Producers should consider adding Westerwolds to their grass leys this spring, to prevent forage shortages later in 2018 and to help set them up for a better season next year.
So says DLF’s technical manager David Rhodes, who adds that 2017’s wet autumn meant that producers were unable to reseed leys and many hectares of grassland have been badly damaged by poaching and the poor weather since. “And this could create a serious shortage of forage acres during 2018.”
Prolonged winter-housing period
The weather-damaged leys will not provide the yield or quantity of silage needed in the coming season, warns Oliver Seeds’ John Harris. “The prolonged winter-housing period coupled with the late spring – and the resulting lower yield potential from late sown spring crops – will put pressure on this year’s ability to fill the clamp. And extra nitrogen won’t help these damaged swards yield.”
He says that several strategies can be employed to ensure both successful establishment and production in the year of sowing and help producer get back to good productive swards.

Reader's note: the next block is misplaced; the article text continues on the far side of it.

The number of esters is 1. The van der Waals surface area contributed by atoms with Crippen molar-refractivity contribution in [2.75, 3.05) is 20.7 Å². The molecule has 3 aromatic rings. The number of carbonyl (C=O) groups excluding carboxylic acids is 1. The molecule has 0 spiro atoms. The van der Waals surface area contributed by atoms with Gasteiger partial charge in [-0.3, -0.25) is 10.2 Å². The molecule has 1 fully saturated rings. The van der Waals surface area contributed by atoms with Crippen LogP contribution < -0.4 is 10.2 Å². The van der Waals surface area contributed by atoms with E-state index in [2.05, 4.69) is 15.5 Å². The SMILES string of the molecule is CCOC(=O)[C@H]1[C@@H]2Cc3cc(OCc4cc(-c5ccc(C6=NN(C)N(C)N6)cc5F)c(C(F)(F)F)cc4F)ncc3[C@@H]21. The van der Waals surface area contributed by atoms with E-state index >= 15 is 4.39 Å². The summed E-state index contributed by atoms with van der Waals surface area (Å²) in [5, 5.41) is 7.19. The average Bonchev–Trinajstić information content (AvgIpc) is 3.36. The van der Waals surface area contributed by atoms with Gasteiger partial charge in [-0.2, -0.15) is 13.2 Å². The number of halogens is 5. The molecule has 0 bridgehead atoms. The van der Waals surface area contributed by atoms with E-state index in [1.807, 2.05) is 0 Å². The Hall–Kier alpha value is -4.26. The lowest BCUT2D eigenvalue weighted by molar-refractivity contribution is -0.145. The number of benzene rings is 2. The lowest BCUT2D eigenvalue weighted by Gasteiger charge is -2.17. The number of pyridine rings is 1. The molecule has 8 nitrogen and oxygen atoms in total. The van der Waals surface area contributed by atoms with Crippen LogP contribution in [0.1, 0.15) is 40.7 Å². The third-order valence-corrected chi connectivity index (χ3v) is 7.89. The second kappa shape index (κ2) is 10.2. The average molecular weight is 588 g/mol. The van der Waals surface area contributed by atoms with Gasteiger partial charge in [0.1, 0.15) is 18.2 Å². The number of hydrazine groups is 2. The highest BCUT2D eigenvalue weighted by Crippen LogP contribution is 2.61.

Under-sowing with grass
“Under-sowing a whole-crop cereal or arable silage with grass is one option, which provides a potentially high yield of protein and starch in as little as 14 weeks with the established grass to use thereafter,” says Mr Rhodes. However, it does usually involve two passes with the drill.
For those who prefer to stick with grass, Westerwolds ryegrass is a straightforward and highly effective way of producing bulk in the year of sowing. “It’s also the only grass to form a stem in year one. All other species remain leafy in their maiden season, so that may help those making hay or haylage.”